Unilateral cerebral presentation

Keep Left. Howard Lake on Flikr. https://www.flickr.com/photos/howardlake/4440588147
Keep Left. Howard Lake on Flikr. https://www.flickr.com/photos/howardlake/4440588147

Most cases of PACNS evenly involve both sides of the brain. This report, again from Journal of Neurology, bucks this trend with the report of a 55-year old man who had PACNS which only involved the left side of his brain. This unilateral hemispheric PACNS is a reminder that an entity called focal PACNS exists.

https://pixabay.com/en/light-bulb-brain-absorbed-light-1599359/
https://pixabay.com/en/light-bulb-brain-absorbed-light-1599359/

Do you have any sightings of unusual cases of PACNS? Please drop a comment

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The art of spinning catchy titles

How often is one turned off by a paper with a very convoluted or poorly worded title. One example I came across is The dangerousness of persons with the Othello syndrome. There are many other examples out there.

Fair use, https://en.wikipedia.org/w/index.php?curid=1629138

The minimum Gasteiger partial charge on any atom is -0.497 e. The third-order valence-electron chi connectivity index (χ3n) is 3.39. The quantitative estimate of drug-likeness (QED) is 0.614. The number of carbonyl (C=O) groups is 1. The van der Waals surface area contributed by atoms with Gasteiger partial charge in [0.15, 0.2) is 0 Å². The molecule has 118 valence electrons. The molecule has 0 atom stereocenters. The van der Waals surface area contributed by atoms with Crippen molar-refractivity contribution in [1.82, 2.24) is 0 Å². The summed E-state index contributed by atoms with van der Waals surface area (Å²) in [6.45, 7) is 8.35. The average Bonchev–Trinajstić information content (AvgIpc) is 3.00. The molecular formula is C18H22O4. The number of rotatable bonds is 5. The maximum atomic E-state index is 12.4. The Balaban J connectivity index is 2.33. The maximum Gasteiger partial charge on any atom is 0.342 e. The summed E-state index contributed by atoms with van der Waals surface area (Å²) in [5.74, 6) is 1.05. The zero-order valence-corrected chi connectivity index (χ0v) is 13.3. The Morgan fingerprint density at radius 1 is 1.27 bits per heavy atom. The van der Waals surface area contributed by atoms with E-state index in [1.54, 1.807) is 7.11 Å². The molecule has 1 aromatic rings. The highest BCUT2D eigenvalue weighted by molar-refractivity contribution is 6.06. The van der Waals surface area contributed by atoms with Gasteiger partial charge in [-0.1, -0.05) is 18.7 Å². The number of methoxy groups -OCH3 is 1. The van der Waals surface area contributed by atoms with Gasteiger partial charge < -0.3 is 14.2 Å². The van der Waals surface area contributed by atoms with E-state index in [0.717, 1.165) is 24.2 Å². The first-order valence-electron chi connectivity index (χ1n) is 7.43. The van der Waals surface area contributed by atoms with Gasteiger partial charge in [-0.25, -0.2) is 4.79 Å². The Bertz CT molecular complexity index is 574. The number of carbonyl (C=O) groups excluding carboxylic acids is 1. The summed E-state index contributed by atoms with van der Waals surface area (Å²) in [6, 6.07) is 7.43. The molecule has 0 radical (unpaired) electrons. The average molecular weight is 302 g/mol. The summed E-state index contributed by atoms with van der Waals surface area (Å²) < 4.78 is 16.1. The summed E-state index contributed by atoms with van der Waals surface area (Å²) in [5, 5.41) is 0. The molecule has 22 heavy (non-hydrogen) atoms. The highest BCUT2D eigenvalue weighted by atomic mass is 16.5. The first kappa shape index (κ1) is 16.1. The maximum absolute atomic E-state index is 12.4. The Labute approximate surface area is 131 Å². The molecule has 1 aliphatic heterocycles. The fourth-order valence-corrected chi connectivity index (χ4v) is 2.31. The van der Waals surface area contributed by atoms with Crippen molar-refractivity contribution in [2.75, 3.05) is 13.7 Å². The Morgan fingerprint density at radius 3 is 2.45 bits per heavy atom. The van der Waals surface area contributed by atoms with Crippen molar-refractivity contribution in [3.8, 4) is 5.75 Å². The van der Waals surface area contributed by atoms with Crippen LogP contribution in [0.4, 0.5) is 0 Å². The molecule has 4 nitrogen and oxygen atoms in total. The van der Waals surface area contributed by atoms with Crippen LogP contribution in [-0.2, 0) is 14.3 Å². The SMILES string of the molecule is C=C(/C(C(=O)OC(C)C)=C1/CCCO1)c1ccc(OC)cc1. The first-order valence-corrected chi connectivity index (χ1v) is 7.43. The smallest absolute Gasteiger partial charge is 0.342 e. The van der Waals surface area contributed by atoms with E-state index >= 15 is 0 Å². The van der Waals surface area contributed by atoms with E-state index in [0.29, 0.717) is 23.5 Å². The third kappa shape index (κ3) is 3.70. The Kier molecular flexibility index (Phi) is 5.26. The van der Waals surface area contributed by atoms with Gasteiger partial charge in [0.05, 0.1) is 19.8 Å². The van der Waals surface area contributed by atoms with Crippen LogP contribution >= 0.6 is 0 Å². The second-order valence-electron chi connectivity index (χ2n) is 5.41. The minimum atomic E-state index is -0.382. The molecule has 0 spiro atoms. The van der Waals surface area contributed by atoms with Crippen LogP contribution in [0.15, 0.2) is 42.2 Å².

Fair use, https://en.wikipedia.org/w/index.php?curid=1629138

 

The focus here is however on articles with titles that not only reflect the topic, but play wonderfully with the words. This paper from Neurology is a classical example: Normal pressure hydrocephalus: how often does the diagnosis hold water?

 

By Vimont, Engelmann /Scan by NLM - National Library of Medicine (Call No. BF V765t 1835 OV2), Public Domain, https://commons.wikimedia.org/w/index.php?curid=3750904
By Vimont, Engelmann /Scan by NLM – National Library of Medicine (Call No. BF V765t 1835 OV2), Public Domain, https://commons.wikimedia.org/w/index.php?curid=3750904

 

What about this catchy title on absence epilepsy from Epilepsy Currents– The current state of absence epilepsy: can we have your attention?

 

What about this, alluding to the energy production role of mitochondria, from the Journal of Internal Medicine:  Batteries not included: diagnosis and management of mitochondrial disease. Surely alluding to the energy-generating function of mitochondria.

Vintage Arizona State University mitochondrial model. Gregory Han on Flikr. https://www.flickr.com/photos/typefiend/6819392279
Vintage Arizona State University mitochondrial model. Gregory Han on Flikr. https://www.flickr.com/photos/typefiend/6819392279